A pilot project is already ongoing to test the system’s efficiency, whereby electronic monitoring equipment have been placed on two purse seiners flagged in Seychelles and two accompanying e-monitoring data analysis units have been installed at the SFA headquarters. Its main objective is to prove that EMS can be used as a tool to monitor compliance and to collect scientific data.
The necessary equipment has been provided by the Organisation of Associated Producers of Large Tuna Freezers (OPAGAC). The organisation is also offering training on e-monitoring for SFA staff, fishermen and other crew members on the vessels.
To formalise the project, a memorandum of understanding (MoU) was signed this week between the Seychelles Fishing Authority (SFA) and OPAGAC. The documents were signed by Roy Clarisse, the acting chief executive (CEO) of SFA and Julio Moron Ayala, director general of OPAGAC.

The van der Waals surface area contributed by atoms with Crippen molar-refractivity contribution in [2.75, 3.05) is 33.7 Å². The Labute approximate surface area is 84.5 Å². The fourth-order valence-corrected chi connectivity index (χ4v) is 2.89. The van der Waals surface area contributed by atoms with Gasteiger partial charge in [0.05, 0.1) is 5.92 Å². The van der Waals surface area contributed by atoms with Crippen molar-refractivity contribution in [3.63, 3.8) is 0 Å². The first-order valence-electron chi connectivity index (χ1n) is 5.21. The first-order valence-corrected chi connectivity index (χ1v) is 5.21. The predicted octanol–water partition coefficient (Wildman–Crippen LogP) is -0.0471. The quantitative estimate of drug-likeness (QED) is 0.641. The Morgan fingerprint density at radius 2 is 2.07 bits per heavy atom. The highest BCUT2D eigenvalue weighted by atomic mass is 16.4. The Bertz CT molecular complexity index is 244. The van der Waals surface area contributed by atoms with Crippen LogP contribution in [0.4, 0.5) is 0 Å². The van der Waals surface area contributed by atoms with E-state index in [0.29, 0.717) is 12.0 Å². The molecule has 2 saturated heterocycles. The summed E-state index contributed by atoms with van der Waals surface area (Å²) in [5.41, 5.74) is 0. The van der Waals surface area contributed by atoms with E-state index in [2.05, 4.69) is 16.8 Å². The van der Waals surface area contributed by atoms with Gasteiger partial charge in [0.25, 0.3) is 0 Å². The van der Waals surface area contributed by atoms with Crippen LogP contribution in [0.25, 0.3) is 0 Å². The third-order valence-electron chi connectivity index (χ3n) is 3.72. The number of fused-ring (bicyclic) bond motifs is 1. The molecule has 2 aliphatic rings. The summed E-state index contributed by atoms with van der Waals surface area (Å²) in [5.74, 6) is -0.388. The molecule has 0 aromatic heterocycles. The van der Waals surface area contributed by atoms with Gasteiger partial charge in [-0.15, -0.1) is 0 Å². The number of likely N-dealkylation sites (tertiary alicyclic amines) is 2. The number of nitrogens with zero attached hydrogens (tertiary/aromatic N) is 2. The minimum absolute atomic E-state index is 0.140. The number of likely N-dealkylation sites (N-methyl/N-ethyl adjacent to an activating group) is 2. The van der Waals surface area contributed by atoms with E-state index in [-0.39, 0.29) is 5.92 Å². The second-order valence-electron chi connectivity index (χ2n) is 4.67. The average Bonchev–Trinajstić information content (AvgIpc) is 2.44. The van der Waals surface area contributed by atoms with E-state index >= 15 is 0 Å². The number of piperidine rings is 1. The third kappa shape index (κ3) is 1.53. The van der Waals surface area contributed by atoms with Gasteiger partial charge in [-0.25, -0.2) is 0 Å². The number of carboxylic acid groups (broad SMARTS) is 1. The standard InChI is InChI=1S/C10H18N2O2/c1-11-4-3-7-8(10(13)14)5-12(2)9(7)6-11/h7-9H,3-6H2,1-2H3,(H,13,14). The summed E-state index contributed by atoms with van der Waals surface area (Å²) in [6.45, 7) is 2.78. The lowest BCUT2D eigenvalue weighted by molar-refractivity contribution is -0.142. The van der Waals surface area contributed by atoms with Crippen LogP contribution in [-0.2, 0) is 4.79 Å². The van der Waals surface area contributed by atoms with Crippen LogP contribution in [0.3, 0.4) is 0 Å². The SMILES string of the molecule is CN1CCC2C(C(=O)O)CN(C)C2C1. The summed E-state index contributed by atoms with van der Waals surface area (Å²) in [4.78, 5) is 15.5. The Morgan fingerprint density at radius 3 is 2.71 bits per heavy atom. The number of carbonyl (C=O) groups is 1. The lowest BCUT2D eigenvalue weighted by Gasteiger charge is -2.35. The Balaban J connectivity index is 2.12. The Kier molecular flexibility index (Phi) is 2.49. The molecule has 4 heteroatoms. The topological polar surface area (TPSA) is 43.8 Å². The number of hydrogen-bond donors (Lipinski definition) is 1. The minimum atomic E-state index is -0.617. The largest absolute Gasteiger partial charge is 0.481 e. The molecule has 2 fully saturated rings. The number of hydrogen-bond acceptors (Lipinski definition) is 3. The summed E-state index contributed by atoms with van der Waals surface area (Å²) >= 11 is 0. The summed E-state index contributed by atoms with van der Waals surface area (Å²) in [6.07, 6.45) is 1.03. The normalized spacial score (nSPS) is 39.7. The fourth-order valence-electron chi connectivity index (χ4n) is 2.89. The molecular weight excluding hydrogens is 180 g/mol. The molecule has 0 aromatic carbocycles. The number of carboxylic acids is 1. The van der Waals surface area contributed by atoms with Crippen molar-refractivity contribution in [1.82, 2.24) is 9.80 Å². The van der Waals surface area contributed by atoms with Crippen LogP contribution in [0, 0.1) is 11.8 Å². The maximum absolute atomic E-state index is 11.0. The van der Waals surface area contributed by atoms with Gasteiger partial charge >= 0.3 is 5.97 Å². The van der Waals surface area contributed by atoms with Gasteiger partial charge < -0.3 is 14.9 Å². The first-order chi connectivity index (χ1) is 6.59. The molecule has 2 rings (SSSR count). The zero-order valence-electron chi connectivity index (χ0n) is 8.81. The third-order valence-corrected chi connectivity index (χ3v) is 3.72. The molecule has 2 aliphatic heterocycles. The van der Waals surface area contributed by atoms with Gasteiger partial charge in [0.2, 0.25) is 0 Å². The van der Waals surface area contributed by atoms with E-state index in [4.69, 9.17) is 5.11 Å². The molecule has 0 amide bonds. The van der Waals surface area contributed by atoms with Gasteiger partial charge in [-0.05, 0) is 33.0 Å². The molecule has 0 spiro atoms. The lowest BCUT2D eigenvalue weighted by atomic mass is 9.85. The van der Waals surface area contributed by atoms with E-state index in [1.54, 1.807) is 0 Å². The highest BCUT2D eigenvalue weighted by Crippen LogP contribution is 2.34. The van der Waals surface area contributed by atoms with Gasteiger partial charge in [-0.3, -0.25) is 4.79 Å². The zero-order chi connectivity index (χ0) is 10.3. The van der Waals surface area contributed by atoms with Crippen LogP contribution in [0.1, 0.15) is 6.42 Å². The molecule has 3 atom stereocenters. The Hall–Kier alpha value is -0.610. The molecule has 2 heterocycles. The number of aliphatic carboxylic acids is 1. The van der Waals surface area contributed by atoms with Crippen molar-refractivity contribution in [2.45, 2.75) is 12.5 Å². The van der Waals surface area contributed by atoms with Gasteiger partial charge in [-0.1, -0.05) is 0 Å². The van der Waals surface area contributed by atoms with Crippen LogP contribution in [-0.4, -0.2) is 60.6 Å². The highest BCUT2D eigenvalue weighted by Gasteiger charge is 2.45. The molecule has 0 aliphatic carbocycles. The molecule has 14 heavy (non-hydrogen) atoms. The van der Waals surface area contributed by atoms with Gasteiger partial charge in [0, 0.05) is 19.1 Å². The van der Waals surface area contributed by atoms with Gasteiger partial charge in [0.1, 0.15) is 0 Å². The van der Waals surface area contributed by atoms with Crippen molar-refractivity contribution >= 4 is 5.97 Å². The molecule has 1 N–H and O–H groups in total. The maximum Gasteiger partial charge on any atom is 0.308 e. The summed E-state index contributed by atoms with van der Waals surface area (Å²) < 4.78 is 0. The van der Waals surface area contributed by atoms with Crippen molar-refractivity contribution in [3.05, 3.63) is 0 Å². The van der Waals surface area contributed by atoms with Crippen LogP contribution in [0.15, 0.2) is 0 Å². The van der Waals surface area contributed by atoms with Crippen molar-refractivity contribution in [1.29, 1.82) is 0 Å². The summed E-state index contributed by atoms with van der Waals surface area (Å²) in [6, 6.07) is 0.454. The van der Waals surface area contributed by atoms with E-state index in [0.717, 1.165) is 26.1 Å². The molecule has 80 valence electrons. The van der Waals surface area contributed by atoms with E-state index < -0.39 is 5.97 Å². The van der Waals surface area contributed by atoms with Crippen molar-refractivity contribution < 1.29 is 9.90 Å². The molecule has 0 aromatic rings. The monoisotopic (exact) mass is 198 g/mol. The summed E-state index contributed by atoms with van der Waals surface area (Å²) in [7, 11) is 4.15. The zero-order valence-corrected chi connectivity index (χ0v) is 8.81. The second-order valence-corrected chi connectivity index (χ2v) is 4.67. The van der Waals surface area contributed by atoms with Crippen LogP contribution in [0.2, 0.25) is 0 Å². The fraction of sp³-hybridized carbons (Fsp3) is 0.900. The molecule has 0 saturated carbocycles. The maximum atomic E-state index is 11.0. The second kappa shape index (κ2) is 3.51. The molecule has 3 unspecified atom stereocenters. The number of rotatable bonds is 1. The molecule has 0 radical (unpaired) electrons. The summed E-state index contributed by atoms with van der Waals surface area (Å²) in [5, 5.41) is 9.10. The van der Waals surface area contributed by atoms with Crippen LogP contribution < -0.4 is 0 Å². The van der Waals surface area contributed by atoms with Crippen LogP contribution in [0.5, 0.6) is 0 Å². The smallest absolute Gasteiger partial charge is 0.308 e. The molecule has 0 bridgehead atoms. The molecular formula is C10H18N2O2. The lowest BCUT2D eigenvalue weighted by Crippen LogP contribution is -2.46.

Other than OPAGAC, the project which is being implemented by the SFA is benefitting from the assistance of the Common Oceans ABNJ Tuna Project, Food and Agriculture Organisation (FAO) and United Nations Development Programme (UNDP).
The EMS has been developed to monitor fishing activities with a view to improving the quality of scientific data collected. According to the SFA, e-monitoring may be more transparent, accountable and cost effective than on board observers and can be used to increase observer coverage or in situations where boarding of fishing vessels is not possible.
The system is based on the recording of VMS data and collecting and keeping video footage from several cameras installed on the vessels to cover all fishing, loading, unloading and other associated operations.
This pilot project will also compare catch estimates from EMS against those obtained from sampling and oversampling of selected fishing banks in order to ensure that the information obtained is precise and unbiased.
Source : Seychelles NATION